Having an adequate control population is also one of the limitations for accurately understanding the DTI changes, because there is inherent variability in normal brain structural organization. In a recently published study by Niogi and colleagues evaluating DTI in active professional football players, the investigators ascertained that comparing athletes’ postconcussion scans to their own premorbid baseline scans might be superior to comparing the study population to healthy age-matched controls.
Changes in DTI parameters are not limited to athletes with clinically diagnosed concussion. Bahrami and colleagues examined the effects of subconcussive impacts resulting from a single season of youth football on changes in specific white matter tracts detected with DTI and found statistically significant changes in FA values in the inferior fronto-occipital fasciculus and the superior longitudinal fasciculus, even in absence of clinically diagnosed concussion.
One of the major limitations of DTI is the lack of ability to resolve multiple fiber orientations within a single voxel. Newer methodologies being investigated to improve the resolution of crossing fibers include high angular resolution diffusion imaging, diffusion spectrum imaging, neurite orientation dispersion and density imaging model, and Q-ball imaging. ,
Despite multiple advances, DTI still remains primarily a research tool. Challenges that have precluded wider adoption of DTI for clinical use are due mainly to the fact that the abnormalities seen are predominantly quantitative in nature; they are detected at a group level, and these findings cannot be reliably translated to individual patients in a standardized fashion. Additionally, there remain inconsistencies and differences in techniques between the reported studies, lack of technically rigorous normative ranges based on large control datasets, lack of premorbid baseline data, and unclear correlation between imaging abnormalities and long-term clinical outcome.
Quantitative brain morphometry
Volumetric brain imaging is performed using high-resolution 3-D T1-weighted imaging sequences, which can be obtained on most MR scanners in routine clinical use. Automated software can be used to segment gray matter and white matter structures and perform volumetric analysis. ,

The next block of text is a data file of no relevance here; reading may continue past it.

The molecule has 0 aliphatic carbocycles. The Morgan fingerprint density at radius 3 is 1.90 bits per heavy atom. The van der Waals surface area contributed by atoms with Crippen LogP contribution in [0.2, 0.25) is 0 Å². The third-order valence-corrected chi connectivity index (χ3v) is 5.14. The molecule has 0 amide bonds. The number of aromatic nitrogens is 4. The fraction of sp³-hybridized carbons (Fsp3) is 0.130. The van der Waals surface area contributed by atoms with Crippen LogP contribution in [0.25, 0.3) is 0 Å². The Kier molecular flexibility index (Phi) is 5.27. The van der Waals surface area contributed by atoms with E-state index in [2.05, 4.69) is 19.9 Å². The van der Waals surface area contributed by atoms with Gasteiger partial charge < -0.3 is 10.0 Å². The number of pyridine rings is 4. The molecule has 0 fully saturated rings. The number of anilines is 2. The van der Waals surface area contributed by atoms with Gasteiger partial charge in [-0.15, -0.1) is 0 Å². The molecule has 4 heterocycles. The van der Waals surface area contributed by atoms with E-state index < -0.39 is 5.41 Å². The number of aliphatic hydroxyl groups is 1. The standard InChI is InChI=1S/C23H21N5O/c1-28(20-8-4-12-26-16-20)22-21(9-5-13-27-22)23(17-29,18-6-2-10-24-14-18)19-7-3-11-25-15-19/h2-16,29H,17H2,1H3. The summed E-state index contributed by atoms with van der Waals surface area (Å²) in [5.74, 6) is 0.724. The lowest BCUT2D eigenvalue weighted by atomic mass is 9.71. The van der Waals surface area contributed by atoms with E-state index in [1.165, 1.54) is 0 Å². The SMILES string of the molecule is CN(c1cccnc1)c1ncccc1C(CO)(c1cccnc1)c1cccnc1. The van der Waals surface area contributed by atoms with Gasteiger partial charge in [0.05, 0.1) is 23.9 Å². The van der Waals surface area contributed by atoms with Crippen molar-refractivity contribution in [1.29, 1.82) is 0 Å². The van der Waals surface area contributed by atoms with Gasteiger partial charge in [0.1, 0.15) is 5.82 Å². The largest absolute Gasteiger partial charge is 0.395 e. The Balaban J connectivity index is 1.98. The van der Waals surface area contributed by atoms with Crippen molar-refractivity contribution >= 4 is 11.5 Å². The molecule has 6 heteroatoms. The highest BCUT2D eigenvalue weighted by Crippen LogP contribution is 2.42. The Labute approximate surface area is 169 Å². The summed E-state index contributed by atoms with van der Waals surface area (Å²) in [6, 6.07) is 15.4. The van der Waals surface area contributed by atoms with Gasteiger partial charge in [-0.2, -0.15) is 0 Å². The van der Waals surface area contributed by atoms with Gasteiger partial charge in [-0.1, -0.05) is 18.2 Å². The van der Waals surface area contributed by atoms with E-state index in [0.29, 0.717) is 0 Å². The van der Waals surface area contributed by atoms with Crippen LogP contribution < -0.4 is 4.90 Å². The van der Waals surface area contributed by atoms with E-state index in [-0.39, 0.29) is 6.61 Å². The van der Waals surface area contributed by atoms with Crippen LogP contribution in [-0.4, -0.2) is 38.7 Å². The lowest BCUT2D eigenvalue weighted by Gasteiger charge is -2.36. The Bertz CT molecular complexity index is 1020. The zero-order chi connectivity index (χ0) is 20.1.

Although regional and global brain atrophy has been well described in patients with moderate and severe TBI, it has not been well studied in mTBI.
Zhou and colleagues evaluated longitudinal changes in brain volume after mTBI over a 1-year period and described decrease in global brain volume as well as volume loss in anterior cingulate white matter, cingulate gyrus isthmus, and precuneus gray matter in concussed patients compared with age-matched controls. Furthermore, the investigators also reported correlation of volumetric changes with postconcussion symptoms.
Burrowes and colleagues studied 51 mTBI patients with and without history of posttraumatic headache by obtaining MRI scans at 4 time points, within 10 days of injury and then at 1 month, 6 months, and 18 months postinjury. The investigators found decreased gray matter volume in mTBI patients compared with healthy controls and also reported regional decrease in gray matter volumes in patients with posttraumatic headache versus asymptomatic mTBI patients. This suggests that symptomatic mTBI patients may have an exaggerated long-term clinical course compared with asymptomatic mTBI, particularly as it relates to cognitive sequela, which have been shown to be associated with volumetric estimates.